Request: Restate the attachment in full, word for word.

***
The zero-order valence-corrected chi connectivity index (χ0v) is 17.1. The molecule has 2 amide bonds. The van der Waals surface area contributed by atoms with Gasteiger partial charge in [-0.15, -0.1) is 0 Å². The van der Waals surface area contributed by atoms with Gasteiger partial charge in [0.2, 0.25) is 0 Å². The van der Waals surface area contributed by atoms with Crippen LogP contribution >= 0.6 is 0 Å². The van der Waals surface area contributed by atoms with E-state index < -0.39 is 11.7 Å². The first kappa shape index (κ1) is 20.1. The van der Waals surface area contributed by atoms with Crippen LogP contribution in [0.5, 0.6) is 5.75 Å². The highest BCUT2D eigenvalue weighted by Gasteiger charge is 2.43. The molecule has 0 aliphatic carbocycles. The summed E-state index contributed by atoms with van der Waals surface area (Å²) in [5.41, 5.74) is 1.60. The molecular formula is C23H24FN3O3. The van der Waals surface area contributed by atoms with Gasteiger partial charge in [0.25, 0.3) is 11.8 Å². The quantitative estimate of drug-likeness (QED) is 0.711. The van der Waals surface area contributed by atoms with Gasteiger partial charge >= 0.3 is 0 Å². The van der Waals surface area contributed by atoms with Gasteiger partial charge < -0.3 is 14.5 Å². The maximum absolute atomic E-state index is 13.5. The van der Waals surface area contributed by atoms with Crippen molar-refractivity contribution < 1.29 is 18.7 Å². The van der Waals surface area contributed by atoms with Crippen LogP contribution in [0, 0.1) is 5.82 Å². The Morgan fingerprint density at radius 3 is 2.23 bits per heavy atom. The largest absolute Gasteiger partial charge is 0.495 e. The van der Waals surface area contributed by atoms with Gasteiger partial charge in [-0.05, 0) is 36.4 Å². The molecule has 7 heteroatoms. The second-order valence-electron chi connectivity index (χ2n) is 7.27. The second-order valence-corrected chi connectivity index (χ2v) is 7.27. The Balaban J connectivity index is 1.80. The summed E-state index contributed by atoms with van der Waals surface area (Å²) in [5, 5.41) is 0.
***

The zero-order valence-corrected chi connectivity index (χ0v) is 17.1. The molecule has 2 amide bonds. The van der Waals surface area contributed by atoms with Gasteiger partial charge in [-0.15, -0.1) is 0 Å². The van der Waals surface area contributed by atoms with Gasteiger partial charge in [0.2, 0.25) is 0 Å². The van der Waals surface area contributed by atoms with Crippen LogP contribution >= 0.6 is 0 Å². The van der Waals surface area contributed by atoms with E-state index < -0.39 is 11.7 Å². The first kappa shape index (κ1) is 20.1. The van der Waals surface area contributed by atoms with Crippen LogP contribution in [0.5, 0.6) is 5.75 Å². The highest BCUT2D eigenvalue weighted by Gasteiger charge is 2.43. The molecule has 0 aliphatic carbocycles. The summed E-state index contributed by atoms with van der Waals surface area (Å²) in [5.41, 5.74) is 1.60. The molecular formula is C23H24FN3O3. The van der Waals surface area contributed by atoms with Gasteiger partial charge in [0.25, 0.3) is 11.8 Å². The quantitative estimate of drug-likeness (QED) is 0.711. The van der Waals surface area contributed by atoms with Gasteiger partial charge >= 0.3 is 0 Å². The van der Waals surface area contributed by atoms with Gasteiger partial charge < -0.3 is 14.5 Å². The maximum absolute atomic E-state index is 13.5. The van der Waals surface area contributed by atoms with Crippen molar-refractivity contribution < 1.29 is 18.7 Å². The van der Waals surface area contributed by atoms with Crippen LogP contribution in [0, 0.1) is 5.82 Å². The Morgan fingerprint density at radius 3 is 2.23 bits per heavy atom. The largest absolute Gasteiger partial charge is 0.495 e. The van der Waals surface area contributed by atoms with Gasteiger partial charge in [-0.05, 0) is 36.4 Å². The molecule has 7 heteroatoms. The second-order valence-electron chi connectivity index (χ2n) is 7.27. The second-order valence-corrected chi connectivity index (χ2v) is 7.27. The Balaban J connectivity index is 1.80. The summed E-state index contributed by atoms with van der Waals surface area (Å²) in [5, 5.41) is 0.